This Edible Supercapacitor Could Transform Ingestible Electronics

The materials for a new electronic component that could power a tiny camera sound more like breakfast than science

Hanqing Jiang (left) and his students, Wenwen Xu and Xu Wang, with their supercapacitor materials (ASU)
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Most supercapacitors—electrical components that store energy—are made from aluminum, graphene or various polymers. But the materials list for the new ones being developed at Arizona State University (ASU) could be mistaken for a grocery receipt: cheddar cheese, eggs, gelatin, Gatorade.

Researchers at ASU are using these ingredients to create edible supercapacitors. Foods like cheese and egg white, when placed in the right combinations, can conduct and store electricity. The resulting devices, once swallowed, could one day power medical devices in the stomach or intestinal tract.

“We use food to function like electronics,” says Hanqing Jiang, a professor of mechanical engineering who led the research, heading up a team of students. “And everything works pretty well.”

The steps for making the supercapacitors—the recipe, if you will—go like this: researchers mix a bit of egg white with carbon pellets (activated carbon, sometimes called "activated charcoal," is used in some digestive medicines), then add water and more egg white. They apply the mixture to a bit of edible gold foil. They then layer together a slice of cheese and a sheet of gelatin with the egg-and carbon-covered gold foil. On top of that they add a square of dried seaweed, the type used to roll sushi, which has been soaked with drops of energy drink. They stack more of the same materials together, and seal them in a sealing machine.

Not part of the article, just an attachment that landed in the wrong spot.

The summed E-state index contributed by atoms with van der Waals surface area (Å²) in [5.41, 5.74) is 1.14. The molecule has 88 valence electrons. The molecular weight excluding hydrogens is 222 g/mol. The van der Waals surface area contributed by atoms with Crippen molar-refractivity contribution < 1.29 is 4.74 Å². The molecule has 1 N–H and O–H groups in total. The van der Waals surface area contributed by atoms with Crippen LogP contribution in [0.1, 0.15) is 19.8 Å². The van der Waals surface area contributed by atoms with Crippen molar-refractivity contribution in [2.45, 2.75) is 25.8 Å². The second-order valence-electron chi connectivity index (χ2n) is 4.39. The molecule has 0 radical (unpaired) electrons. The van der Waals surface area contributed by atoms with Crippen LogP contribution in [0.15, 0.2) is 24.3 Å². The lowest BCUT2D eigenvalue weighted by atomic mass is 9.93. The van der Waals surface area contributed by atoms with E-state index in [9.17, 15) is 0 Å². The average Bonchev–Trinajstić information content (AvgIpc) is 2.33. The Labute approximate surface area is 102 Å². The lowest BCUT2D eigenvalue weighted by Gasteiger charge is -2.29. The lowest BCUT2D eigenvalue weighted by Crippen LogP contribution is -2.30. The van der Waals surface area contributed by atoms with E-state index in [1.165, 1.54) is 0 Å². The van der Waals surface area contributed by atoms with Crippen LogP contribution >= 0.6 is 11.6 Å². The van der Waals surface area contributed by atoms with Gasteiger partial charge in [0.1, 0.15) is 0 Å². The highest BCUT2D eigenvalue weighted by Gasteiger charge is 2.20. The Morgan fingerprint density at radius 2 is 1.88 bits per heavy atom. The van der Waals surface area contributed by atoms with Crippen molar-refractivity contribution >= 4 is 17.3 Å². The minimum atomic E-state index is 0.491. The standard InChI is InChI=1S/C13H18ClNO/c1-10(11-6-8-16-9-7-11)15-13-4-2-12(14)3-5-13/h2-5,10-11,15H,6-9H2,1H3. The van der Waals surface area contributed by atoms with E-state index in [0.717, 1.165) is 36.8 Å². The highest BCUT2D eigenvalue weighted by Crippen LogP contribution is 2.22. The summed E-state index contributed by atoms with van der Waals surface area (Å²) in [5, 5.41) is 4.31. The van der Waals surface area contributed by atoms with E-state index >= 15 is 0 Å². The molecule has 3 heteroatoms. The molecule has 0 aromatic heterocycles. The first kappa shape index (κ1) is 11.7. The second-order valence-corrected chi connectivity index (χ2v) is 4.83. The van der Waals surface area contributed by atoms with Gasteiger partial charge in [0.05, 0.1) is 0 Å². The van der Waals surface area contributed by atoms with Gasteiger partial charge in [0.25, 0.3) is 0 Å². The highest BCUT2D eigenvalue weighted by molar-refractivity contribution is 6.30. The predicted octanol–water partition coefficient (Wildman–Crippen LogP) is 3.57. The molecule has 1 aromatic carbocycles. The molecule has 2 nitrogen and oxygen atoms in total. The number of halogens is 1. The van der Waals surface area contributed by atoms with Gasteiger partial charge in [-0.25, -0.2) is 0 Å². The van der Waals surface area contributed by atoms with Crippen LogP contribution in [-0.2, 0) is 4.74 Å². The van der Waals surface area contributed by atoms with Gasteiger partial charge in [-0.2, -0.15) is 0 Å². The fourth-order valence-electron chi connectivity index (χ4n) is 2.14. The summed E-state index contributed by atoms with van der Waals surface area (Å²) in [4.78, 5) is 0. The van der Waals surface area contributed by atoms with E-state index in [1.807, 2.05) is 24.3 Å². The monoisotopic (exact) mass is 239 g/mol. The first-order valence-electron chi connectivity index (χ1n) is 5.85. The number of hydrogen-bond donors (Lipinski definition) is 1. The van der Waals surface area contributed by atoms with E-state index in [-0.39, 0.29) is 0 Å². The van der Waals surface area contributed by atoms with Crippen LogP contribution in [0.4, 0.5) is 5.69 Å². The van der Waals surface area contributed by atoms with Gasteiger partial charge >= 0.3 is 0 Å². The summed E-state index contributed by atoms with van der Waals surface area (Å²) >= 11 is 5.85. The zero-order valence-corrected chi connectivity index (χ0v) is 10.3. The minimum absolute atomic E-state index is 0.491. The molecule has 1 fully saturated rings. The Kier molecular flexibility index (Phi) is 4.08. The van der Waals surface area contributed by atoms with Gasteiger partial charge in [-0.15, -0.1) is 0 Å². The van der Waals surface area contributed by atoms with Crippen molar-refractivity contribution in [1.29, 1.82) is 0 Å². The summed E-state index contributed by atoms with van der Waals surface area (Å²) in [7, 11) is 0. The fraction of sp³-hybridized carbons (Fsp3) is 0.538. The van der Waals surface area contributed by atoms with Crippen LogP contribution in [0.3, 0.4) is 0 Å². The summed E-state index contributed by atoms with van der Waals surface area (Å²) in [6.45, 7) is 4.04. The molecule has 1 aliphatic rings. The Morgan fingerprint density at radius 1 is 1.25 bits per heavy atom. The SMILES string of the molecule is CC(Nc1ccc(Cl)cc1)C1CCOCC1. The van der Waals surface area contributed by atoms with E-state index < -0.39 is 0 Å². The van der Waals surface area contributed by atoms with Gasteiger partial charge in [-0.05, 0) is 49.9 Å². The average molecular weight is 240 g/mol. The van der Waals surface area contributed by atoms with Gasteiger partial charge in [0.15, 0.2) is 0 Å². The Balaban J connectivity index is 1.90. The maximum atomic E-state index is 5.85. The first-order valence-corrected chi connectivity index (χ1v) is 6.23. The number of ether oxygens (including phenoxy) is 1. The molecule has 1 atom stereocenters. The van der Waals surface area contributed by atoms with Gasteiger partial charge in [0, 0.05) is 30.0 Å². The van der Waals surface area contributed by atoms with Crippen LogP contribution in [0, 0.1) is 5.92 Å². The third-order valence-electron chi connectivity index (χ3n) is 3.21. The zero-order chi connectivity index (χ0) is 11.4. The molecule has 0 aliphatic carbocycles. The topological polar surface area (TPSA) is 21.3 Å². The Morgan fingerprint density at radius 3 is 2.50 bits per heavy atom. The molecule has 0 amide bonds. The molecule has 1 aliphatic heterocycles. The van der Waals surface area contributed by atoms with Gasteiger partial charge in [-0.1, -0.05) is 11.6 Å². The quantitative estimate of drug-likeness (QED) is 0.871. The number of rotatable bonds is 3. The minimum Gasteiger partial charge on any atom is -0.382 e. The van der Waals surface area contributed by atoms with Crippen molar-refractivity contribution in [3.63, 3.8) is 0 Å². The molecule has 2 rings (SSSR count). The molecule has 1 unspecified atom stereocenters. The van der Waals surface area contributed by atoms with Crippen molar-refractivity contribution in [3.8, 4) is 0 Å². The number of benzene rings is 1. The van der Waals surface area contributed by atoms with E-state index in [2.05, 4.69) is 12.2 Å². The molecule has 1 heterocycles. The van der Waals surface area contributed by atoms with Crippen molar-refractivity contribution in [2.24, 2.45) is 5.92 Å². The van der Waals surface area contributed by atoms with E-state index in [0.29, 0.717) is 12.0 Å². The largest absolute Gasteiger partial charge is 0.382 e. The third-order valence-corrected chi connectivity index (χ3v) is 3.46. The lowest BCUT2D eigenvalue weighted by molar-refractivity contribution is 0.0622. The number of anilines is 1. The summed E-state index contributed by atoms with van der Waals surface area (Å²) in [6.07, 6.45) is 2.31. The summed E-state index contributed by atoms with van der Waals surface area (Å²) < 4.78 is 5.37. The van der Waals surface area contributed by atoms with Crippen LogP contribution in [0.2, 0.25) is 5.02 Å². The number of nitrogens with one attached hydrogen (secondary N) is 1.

“The whole structure is kind of a sandwich,” Jiang says.

The use of the gold leaf was the idea of one of Jiang’s students. “We were trying to think of an edible metal,” Jiang says. “We had one student from India, and he said in India gold is used to decorate cakes and ice cream. So there’s actually edible gold and edible silver.”

The team’s research, published in the journal Advanced Materials Technologies, has shown that currents produced by the edible supercapacitors can kill E. coli, a bacteria that can lead to a variety of ailments.

“The rate [of killing E. coli] is much faster than the current antibiotics,” Jiang says. “The supercapacitor can function as an electronic drug.”

The supercapacitors can power tiny cameras, which could make it easier for doctors to conduct investigative tests of the digestive tract. They can even deliver certain nutrients or medicines to specific areas of the gut.

The edible supercapacitors have the advantage over traditional ingestible electronics in that they are completely nontoxic and don’t need to be passed from the digestive tract. They do have to be swallowed whole though, and as of now, the devices are about the size of a ketchup packet. Gulp?!

Jiang estimates it will be two or three years before they have a functional medical device that is much smaller and 3D printed.

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